Tag Archives: Rum and Coke

Blasts from the Past: Past Preferences

I foud a number of posts from the past five years that were about preferences, but chose to share these with you:


Rum Dumb

Beer is tacky. Wine’s a joke.
My preference is Rum and Coke.
Squeeze a lime in. Take a sip
to cool your throat and wet your lip.
My favorite form of inebriation
is always Cuba Libre-ation.\



Lick for Lick

Ice cream is my weakness—my favorite sort of sweet.
A flavor that I don’t adore is one I’ve yet to meet.

Mandarin orange or licorice, tequila or dill pickle?
I am not true to any of them, for I fear I’m fickle.

When choosing ice cream flavors, it’s impossible to pick.
I simply am incapable of choosing which to lick.

And so I’d like a flavor that has a bit of each:
chocolate and vanilla and a little touch of peach,

strawberry and mango and lime and toffee crunch—
why choose just one flavor when you can have a bunch?

Throw some tangerine in and some pineapple sorbet.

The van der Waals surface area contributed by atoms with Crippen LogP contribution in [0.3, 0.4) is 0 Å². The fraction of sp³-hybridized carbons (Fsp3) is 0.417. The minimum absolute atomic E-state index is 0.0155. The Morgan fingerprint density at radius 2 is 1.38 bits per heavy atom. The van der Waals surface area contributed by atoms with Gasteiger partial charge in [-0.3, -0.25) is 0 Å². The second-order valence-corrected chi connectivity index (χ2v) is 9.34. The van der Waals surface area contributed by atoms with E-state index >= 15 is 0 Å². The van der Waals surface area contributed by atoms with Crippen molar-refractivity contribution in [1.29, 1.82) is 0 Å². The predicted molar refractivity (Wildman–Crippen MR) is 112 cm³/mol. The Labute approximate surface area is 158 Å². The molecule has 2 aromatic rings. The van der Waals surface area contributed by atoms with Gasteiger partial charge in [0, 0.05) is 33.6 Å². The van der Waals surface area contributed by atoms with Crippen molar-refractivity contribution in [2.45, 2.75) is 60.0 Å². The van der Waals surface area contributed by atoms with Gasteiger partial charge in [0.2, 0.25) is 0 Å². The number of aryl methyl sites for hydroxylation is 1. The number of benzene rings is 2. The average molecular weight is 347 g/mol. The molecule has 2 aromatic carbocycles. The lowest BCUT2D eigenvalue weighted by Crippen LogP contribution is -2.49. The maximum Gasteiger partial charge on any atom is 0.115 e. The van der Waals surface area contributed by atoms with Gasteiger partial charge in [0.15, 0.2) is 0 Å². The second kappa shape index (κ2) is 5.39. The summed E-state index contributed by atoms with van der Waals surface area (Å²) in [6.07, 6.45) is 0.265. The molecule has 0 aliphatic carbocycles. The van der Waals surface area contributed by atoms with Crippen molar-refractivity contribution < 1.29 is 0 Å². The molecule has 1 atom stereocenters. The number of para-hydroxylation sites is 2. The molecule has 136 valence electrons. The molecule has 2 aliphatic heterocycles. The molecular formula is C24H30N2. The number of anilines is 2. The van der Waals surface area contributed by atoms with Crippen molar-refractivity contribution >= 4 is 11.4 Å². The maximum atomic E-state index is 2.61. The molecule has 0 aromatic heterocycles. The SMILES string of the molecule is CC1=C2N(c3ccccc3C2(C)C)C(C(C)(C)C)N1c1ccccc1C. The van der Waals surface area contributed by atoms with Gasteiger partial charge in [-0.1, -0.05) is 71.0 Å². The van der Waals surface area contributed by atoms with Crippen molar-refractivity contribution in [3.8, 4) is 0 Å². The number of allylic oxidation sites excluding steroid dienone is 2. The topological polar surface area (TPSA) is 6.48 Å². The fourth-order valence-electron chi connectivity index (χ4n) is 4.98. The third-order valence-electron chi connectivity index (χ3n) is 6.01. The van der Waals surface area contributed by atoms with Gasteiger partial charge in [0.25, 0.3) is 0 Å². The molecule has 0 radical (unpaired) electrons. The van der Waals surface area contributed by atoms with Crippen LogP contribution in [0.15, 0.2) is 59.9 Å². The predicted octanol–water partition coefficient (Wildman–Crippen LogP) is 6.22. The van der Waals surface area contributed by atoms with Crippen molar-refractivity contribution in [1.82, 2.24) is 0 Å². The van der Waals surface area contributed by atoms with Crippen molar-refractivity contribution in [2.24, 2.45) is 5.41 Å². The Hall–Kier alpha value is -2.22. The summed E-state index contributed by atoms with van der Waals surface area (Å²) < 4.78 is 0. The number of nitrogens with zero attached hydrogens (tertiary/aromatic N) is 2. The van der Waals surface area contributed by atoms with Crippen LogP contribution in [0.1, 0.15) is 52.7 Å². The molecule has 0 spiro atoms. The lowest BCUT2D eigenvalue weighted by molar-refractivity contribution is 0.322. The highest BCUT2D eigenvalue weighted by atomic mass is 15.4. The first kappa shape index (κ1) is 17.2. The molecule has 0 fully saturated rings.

Licorice and banana? Who am I to say nay?

This flavor would be popular with those who cannot choose
whether they prefer the flavor of pickles, fruit or booze.

Though some of you may scoff at it and laugh in your derision,
the name of my new flavor? I call it “Indecision.”

Spider Solitaire

How I (Don’t) Lay Me Down to Sleep

At 2 AM, when others sleep,
computer solitaire I keep
in front of me on lap or chest,
for part of me decrees it best
to put off sleep an hour or so.
That precious time I often blow
on playing Spider Solitaire.
At my computer screen I stare,
moving little clubs or hearts
here and there in fits and starts,
trying to beat my own best time,
this silly game becomes sublime.
I know not why I love it well—
and so I cannot really tell
why I prefer it over all.
Deluxe Free Cell can be a ball,
In fact, I play it hours on hours
trying to deplete those towers
of mismatched cards, quickly I bring
them from below, from Ace to King.
Card by card, I pile them high—
my laptop balanced on my thigh—
until the cards become hypnotic,
my moving of them now Quixotic.
Too sleepy to beat my own time,
my need for rest becomes sublime.
Then sleep fills up my empty cup
till seven or eight, when I wake up
to spill night’s cards clear of my screen
so this day’s daily prompt is seen.
And this is how I start my day.
This time, it’s words I choose to play!

The prompt word today was: prefer.

Most of the Time: A Serial Tale, Chapter 3